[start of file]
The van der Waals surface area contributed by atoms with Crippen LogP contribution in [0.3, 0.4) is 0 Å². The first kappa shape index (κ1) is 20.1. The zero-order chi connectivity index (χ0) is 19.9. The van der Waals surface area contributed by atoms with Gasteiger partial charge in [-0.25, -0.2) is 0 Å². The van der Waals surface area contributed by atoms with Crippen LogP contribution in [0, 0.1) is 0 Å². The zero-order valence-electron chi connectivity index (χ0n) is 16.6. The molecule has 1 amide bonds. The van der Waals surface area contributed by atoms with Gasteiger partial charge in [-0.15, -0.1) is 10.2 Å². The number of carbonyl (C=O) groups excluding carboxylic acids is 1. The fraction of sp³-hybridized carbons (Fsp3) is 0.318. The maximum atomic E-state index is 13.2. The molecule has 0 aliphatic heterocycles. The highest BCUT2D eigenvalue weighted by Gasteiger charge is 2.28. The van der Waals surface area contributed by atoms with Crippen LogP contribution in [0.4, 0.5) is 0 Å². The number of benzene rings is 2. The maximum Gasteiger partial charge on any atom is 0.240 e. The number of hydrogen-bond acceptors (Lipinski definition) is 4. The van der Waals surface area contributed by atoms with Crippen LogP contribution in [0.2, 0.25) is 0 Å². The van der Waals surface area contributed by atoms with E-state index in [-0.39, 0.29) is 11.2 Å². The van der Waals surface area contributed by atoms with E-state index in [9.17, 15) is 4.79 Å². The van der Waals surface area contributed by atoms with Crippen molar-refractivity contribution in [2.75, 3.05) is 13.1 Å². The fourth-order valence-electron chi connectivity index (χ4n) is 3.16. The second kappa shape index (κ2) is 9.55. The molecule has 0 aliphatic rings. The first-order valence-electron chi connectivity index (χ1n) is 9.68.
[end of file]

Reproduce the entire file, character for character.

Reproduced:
The van der Waals surface area contributed by atoms with Crippen LogP contribution in [0.3, 0.4) is 0 Å². The first kappa shape index (κ1) is 20.1. The zero-order chi connectivity index (χ0) is 19.9. The van der Waals surface area contributed by atoms with Gasteiger partial charge in [-0.25, -0.2) is 0 Å². The van der Waals surface area contributed by atoms with Crippen LogP contribution in [0, 0.1) is 0 Å². The zero-order valence-electron chi connectivity index (χ0n) is 16.6. The molecule has 1 amide bonds. The van der Waals surface area contributed by atoms with Gasteiger partial charge in [-0.15, -0.1) is 10.2 Å². The number of carbonyl (C=O) groups excluding carboxylic acids is 1. The fraction of sp³-hybridized carbons (Fsp3) is 0.318. The maximum atomic E-state index is 13.2. The molecule has 0 aliphatic heterocycles. The highest BCUT2D eigenvalue weighted by Gasteiger charge is 2.28. The van der Waals surface area contributed by atoms with Crippen LogP contribution in [0.4, 0.5) is 0 Å². The number of benzene rings is 2. The maximum Gasteiger partial charge on any atom is 0.240 e. The number of hydrogen-bond acceptors (Lipinski definition) is 4. The van der Waals surface area contributed by atoms with Crippen LogP contribution in [0.2, 0.25) is 0 Å². The van der Waals surface area contributed by atoms with E-state index in [-0.39, 0.29) is 11.2 Å². The van der Waals surface area contributed by atoms with E-state index in [9.17, 15) is 4.79 Å². The van der Waals surface area contributed by atoms with Crippen molar-refractivity contribution in [2.75, 3.05) is 13.1 Å². The fourth-order valence-electron chi connectivity index (χ4n) is 3.16. The second kappa shape index (κ2) is 9.55. The molecule has 0 aliphatic rings. The first-order valence-electron chi connectivity index (χ1n) is 9.68.